Colombia's ELN rebels hopes to free hostage next week


Bogota (AFP)

Colombian rebel group ELN said Friday it hopes to free hostage ex-congressman Odin Sanchez next week, clearing the way to begin peace talks with the government.

"We hope it will be in the coming week," said Pablo Beltran, the chief peace negotiator for the National Liberation Army (ELN), in comments to Caracol Radio.

He said a "humanitarian commission" including international mediators, government and rebel negotiators, and representatives of the Catholic Church had been set up to oversee Sanchez's release.

President Juan Manuel Santos's government had been due to open peace talks with the ELN, Colombia's second-largest rebel group, on October 27.

But he called them off when the rebels failed to release Sanchez, which he had set as a pre-condition.

Beltran said there had been "two differing interpretations" of the two sides' deal on opening talks.

Potentially complicating matters further, some sources say the ELN is still holding at least two other hostages: a doctor named Edgar Torres and a businessman named Octavio Figueroa.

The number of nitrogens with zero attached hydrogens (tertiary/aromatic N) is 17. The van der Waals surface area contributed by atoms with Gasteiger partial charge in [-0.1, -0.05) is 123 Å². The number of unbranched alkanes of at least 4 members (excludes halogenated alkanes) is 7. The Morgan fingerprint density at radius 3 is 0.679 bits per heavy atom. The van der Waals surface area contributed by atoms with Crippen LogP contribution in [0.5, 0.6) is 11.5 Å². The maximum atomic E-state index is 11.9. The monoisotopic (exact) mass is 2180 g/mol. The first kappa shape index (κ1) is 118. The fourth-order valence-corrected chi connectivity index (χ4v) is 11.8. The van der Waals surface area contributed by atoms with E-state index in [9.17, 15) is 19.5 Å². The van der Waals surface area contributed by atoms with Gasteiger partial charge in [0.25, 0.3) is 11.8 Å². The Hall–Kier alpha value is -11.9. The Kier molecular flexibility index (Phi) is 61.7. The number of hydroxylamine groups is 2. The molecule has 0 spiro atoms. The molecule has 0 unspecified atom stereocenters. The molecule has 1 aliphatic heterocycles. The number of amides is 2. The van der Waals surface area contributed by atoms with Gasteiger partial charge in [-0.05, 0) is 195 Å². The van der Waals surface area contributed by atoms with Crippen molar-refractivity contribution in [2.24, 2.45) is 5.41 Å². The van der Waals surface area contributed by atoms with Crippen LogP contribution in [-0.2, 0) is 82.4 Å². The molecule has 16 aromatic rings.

Beltran said the rebels had "very few" remaining hostages.

"They are so few that these cases will be resolved sooner rather than later," he said.

Santos, who won the Nobel Peace Prize last month, has faced a series of recent setbacks in his efforts to bring "total peace" to Colombia after a 52-year conflict.

Voters rejected a peace deal with the country's largest rebel group, the Revolutionary Armed Forces of Colombia (FARC), in an October 2 referendum after opponents jeered it as too soft on the guerrillas.

And the talks with the ELN are on hold over the hostage issue.

Both the FARC and ELN have used ransom kidnappings and drug trafficking to finance themselves over the years.

Founded in 1964, they are the last two leftist guerrilla groups involved in a messy, multi-sided conflict that has killed more than 260,000 people.